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— Errata Movie Podcast —

I've been in list mode recently. It's a good way to stave off blogger guilt ("you're only as good as your last post," "people are drifting away") during a busy summer.

Recently a friend pointed me at, a fun site where you can maintain a list of your 20 all-time favorite movies and view other users' lists. The site can even calculate how much affinity your list has with someone else's.

Here's my current list (circa June 2004), followed by some commentary:

2001: A Space Odyssey (Kubrick)
The Kid (Chaplin)
Rear Window (Hitchcock)
Late Spring (Ozu)
Good Men, Good Women (Hou)
The Man with the Suitcase (Akerman)
The Dekalog (Kieslowski)
The Bicycle Thief (De Sica)
The Son (Dardenne & Dardenne)
Nostalghia (Tarkovsky)
The King of Comedy (Scorsese)
Sans Soleil (Marker)
The Conversation (Coppola)
Toby Dammit (Fellini)
Nashville (Altman)
Dead Man (Jarmusch)
Fast, Cheap, and Out of Control (Morris)
Nightjohn (Burnett)

And now a few notes:

  • That's only 18. Arriving at 20 movies is really, really hard. I suppose that means the list should be bursting at the seams, but by leaving a few empty slots I remind myself that it's a work in progress. Sight & Sound limits the critics and directors in its poll to ten! Rosenbaum's top 1000 sounds like a luxury by comparison. Oh, but you think that's easy?
  • I followed the one-film-per-director rule.
  • The list above is a snapshot of a list that's sure to change. It's something to blush about in 5 years.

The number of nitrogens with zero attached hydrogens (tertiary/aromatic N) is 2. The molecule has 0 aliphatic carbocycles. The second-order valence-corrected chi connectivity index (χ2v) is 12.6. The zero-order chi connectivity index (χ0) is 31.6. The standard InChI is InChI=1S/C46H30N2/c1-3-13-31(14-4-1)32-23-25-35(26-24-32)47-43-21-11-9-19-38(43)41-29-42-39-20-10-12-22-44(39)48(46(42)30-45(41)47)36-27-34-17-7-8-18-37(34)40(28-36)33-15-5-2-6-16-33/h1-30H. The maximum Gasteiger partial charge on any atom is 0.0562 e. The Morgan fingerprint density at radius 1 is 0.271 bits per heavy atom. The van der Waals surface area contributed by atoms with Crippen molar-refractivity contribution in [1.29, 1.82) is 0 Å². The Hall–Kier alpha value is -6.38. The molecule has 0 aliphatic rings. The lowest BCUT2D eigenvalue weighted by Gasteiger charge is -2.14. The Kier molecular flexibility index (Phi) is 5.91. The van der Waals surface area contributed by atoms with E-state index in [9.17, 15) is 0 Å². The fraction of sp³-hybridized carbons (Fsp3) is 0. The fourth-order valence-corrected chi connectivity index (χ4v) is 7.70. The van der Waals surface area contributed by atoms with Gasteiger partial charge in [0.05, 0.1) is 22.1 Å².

• I notice that 4 or 5 of the entries are movies that I saw for the first time in the last couple of years. Maybe that means I'm being impulsive, but I hope that my life continues this way. More good movies are waiting, and a list shouldn't ossify, although I suppose a foundation would be nice.
  • Earliest film: 1921 (The Kid)
  • Latest film: 2002 (The Son)
  • Number of silent films: one. I'm sure that Murnau's Sunrise, Lang's Metropolis, or Dreyer's The Passion of Joan of Arc could make the list, but I've only seen one of them projected, and I only have two slots left. Math. Also omitted are Vigo's L'Atalante, Lang's M, and Dreyer's Vampyre which are early talkies but so quiet they almost seem like products of a middle era. Plus I admit that a certain contrarian streak makes me want to leave all of these staples out of the list, even though I love each one.
  • Number of American films (liberal definition): a whopping nine. Number of films made in my lifetime: twelve. Clearly I could stand to broaden my selections.
  • Number of films from Iran: zero. I mention this because what about Kiarostami? Or Samira Makhmalbaf? Or Jafar Panahi?
  • Number of documentaries: two. But, what exactly do Sans Soleil and Fast, Cheap, and Out of Control document?